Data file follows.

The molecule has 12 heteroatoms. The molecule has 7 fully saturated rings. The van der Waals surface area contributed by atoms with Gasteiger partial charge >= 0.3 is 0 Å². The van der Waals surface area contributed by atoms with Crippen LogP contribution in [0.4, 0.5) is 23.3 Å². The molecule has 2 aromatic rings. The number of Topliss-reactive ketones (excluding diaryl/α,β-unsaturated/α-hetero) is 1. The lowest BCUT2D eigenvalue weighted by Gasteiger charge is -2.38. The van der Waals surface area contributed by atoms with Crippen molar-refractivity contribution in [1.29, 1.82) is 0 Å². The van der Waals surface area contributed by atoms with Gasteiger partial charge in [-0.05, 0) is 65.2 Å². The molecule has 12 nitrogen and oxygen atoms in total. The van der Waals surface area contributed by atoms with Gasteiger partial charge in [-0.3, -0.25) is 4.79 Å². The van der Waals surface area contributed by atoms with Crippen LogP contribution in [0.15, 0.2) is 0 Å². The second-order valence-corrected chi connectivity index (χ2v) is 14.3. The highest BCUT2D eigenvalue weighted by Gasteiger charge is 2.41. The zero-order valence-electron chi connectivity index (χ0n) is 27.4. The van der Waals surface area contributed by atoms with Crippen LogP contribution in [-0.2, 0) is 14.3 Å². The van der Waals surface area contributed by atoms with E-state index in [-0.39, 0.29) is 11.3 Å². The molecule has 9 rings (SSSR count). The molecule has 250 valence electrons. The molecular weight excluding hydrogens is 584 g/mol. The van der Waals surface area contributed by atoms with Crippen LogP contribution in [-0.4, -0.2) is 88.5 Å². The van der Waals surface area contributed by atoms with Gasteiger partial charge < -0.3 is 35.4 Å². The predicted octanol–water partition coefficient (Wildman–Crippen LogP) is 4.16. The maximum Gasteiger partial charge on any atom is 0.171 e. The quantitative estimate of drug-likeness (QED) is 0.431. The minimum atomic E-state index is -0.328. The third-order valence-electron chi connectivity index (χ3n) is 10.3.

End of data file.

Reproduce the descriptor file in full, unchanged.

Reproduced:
The molecule has 12 heteroatoms. The molecule has 7 fully saturated rings. The van der Waals surface area contributed by atoms with Gasteiger partial charge >= 0.3 is 0 Å². The van der Waals surface area contributed by atoms with Crippen LogP contribution in [0.4, 0.5) is 23.3 Å². The molecule has 2 aromatic rings. The number of Topliss-reactive ketones (excluding diaryl/α,β-unsaturated/α-hetero) is 1. The lowest BCUT2D eigenvalue weighted by Gasteiger charge is -2.38. The van der Waals surface area contributed by atoms with Crippen molar-refractivity contribution in [1.29, 1.82) is 0 Å². The van der Waals surface area contributed by atoms with Gasteiger partial charge in [-0.05, 0) is 65.2 Å². The molecule has 12 nitrogen and oxygen atoms in total. The van der Waals surface area contributed by atoms with Gasteiger partial charge in [-0.3, -0.25) is 4.79 Å². The van der Waals surface area contributed by atoms with Crippen LogP contribution in [0.15, 0.2) is 0 Å². The second-order valence-corrected chi connectivity index (χ2v) is 14.3. The highest BCUT2D eigenvalue weighted by Gasteiger charge is 2.41. The zero-order valence-electron chi connectivity index (χ0n) is 27.4. The van der Waals surface area contributed by atoms with Crippen LogP contribution in [-0.2, 0) is 14.3 Å². The van der Waals surface area contributed by atoms with E-state index in [-0.39, 0.29) is 11.3 Å². The molecule has 9 rings (SSSR count). The molecule has 250 valence electrons. The molecular weight excluding hydrogens is 584 g/mol. The van der Waals surface area contributed by atoms with Crippen LogP contribution in [-0.4, -0.2) is 88.5 Å². The van der Waals surface area contributed by atoms with Gasteiger partial charge < -0.3 is 35.4 Å². The predicted octanol–water partition coefficient (Wildman–Crippen LogP) is 4.16. The maximum Gasteiger partial charge on any atom is 0.171 e. The quantitative estimate of drug-likeness (QED) is 0.431. The minimum atomic E-state index is -0.328. The third-order valence-electron chi connectivity index (χ3n) is 10.3.